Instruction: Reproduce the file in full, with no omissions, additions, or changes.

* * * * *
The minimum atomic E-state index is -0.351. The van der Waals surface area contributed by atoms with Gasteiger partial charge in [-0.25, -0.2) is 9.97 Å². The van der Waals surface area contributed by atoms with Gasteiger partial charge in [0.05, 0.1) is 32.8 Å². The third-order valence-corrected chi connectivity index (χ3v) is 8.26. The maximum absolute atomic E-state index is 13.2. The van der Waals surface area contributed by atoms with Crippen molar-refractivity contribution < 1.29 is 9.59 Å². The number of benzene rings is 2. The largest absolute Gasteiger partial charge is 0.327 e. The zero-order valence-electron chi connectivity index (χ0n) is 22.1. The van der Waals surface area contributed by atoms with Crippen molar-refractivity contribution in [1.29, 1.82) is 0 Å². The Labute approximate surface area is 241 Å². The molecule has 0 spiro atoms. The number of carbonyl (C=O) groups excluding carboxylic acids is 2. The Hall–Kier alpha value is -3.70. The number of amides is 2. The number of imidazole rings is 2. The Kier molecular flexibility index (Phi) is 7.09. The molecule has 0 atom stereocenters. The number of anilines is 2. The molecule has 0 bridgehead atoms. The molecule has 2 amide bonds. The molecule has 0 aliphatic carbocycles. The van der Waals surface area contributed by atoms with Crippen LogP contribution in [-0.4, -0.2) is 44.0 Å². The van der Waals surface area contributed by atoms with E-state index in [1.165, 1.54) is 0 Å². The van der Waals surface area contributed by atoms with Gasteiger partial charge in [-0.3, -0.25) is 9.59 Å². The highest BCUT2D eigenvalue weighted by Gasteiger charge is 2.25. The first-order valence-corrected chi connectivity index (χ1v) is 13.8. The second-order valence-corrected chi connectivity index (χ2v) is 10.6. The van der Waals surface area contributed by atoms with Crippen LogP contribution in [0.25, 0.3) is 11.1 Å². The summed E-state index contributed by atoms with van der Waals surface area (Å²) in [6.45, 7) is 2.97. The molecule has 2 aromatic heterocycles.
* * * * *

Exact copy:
The minimum atomic E-state index is -0.351. The van der Waals surface area contributed by atoms with Gasteiger partial charge in [-0.25, -0.2) is 9.97 Å². The van der Waals surface area contributed by atoms with Gasteiger partial charge in [0.05, 0.1) is 32.8 Å². The third-order valence-corrected chi connectivity index (χ3v) is 8.26. The maximum absolute atomic E-state index is 13.2. The van der Waals surface area contributed by atoms with Crippen molar-refractivity contribution < 1.29 is 9.59 Å². The number of benzene rings is 2. The largest absolute Gasteiger partial charge is 0.327 e. The zero-order valence-electron chi connectivity index (χ0n) is 22.1. The van der Waals surface area contributed by atoms with Crippen molar-refractivity contribution in [1.29, 1.82) is 0 Å². The Labute approximate surface area is 241 Å². The molecule has 0 spiro atoms. The number of carbonyl (C=O) groups excluding carboxylic acids is 2. The Hall–Kier alpha value is -3.70. The number of amides is 2. The number of imidazole rings is 2. The Kier molecular flexibility index (Phi) is 7.09. The molecule has 0 atom stereocenters. The number of anilines is 2. The molecule has 0 bridgehead atoms. The molecule has 2 amide bonds. The molecule has 0 aliphatic carbocycles. The van der Waals surface area contributed by atoms with Crippen LogP contribution in [-0.4, -0.2) is 44.0 Å². The van der Waals surface area contributed by atoms with E-state index in [1.165, 1.54) is 0 Å². The van der Waals surface area contributed by atoms with Gasteiger partial charge in [-0.3, -0.25) is 9.59 Å². The highest BCUT2D eigenvalue weighted by Gasteiger charge is 2.25. The first-order valence-corrected chi connectivity index (χ1v) is 13.8. The second-order valence-corrected chi connectivity index (χ2v) is 10.6. The van der Waals surface area contributed by atoms with Crippen LogP contribution in [0.25, 0.3) is 11.1 Å². The summed E-state index contributed by atoms with van der Waals surface area (Å²) in [6.45, 7) is 2.97. The molecule has 2 aromatic heterocycles.